Hanukkah is an eight-day festival of light that commemorates a great victory in Jewish history allowing the Jewish people to freely perform their religious functions. The most important part of the Hanukkah celebration is sharing time with family and friends, passing along the story of the Maccabee success to children, and celebrating a piece of Jewish history. Hanukkah begins the evening of December 2, 2010.
The primary observance of Hanukkah is the lighting of the Menorah, which commemorates the miracle of light that occurred when the Jews re-claimed their Holy Temple in Jerusalem over 21 centuries ago. One candle is lit the first night, and an additional candle is lit each successive night. And on the last night of Hanukkah, all eight candles of the menorah are lit. While lighting the candles, blessings are recited and songs are sung by family and friends.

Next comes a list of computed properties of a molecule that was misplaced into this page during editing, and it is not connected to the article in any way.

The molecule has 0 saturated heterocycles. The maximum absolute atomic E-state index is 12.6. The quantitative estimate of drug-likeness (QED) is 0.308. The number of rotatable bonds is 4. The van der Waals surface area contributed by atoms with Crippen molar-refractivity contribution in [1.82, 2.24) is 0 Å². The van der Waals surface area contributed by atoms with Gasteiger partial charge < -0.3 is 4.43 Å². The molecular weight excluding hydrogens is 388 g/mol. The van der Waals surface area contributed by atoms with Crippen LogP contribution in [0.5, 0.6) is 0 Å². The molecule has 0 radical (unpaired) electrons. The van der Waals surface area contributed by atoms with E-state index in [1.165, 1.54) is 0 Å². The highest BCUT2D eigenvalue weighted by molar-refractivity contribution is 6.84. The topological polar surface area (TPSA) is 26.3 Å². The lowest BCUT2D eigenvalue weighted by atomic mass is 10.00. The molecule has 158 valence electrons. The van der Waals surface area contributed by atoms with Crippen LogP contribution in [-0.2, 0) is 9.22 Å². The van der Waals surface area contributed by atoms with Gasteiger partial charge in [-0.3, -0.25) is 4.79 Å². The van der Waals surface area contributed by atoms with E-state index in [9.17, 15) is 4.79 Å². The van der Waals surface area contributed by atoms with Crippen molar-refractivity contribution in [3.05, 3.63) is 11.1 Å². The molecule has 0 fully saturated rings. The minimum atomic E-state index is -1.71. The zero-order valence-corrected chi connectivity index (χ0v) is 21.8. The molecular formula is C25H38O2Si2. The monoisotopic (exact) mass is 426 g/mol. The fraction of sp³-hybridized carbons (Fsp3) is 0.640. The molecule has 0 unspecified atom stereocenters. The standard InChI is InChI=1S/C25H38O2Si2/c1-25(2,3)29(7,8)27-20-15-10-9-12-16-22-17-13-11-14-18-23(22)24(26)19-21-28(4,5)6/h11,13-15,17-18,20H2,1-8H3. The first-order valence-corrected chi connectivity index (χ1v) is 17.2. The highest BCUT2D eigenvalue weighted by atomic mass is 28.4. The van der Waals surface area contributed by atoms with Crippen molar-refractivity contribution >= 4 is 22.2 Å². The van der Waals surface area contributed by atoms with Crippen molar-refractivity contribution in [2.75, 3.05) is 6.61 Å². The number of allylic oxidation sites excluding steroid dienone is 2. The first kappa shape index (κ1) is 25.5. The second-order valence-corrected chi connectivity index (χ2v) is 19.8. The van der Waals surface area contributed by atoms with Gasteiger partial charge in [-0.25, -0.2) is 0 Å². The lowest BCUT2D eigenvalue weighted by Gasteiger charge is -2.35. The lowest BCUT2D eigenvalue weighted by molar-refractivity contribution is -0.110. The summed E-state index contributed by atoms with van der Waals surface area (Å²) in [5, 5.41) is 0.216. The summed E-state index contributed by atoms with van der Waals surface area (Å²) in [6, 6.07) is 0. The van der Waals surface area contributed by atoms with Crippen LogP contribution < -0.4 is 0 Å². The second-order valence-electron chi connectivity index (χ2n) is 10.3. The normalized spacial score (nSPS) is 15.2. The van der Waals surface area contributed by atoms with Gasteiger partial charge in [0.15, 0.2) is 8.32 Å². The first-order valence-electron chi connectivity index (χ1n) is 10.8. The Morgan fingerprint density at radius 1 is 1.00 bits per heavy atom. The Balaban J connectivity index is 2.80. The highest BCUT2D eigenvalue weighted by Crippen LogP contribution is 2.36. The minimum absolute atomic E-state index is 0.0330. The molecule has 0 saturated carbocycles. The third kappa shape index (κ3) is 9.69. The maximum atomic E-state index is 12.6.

Hanukkah customs include eating foods fried in oil, playing with the Dreidel, and giving the gift of Hanukkah Gelt to children.
The traditional Hanukkah meal is served after lighting the menorah, and includes oil-rich foods that commemorate the miracle of the oil that burned for eight days.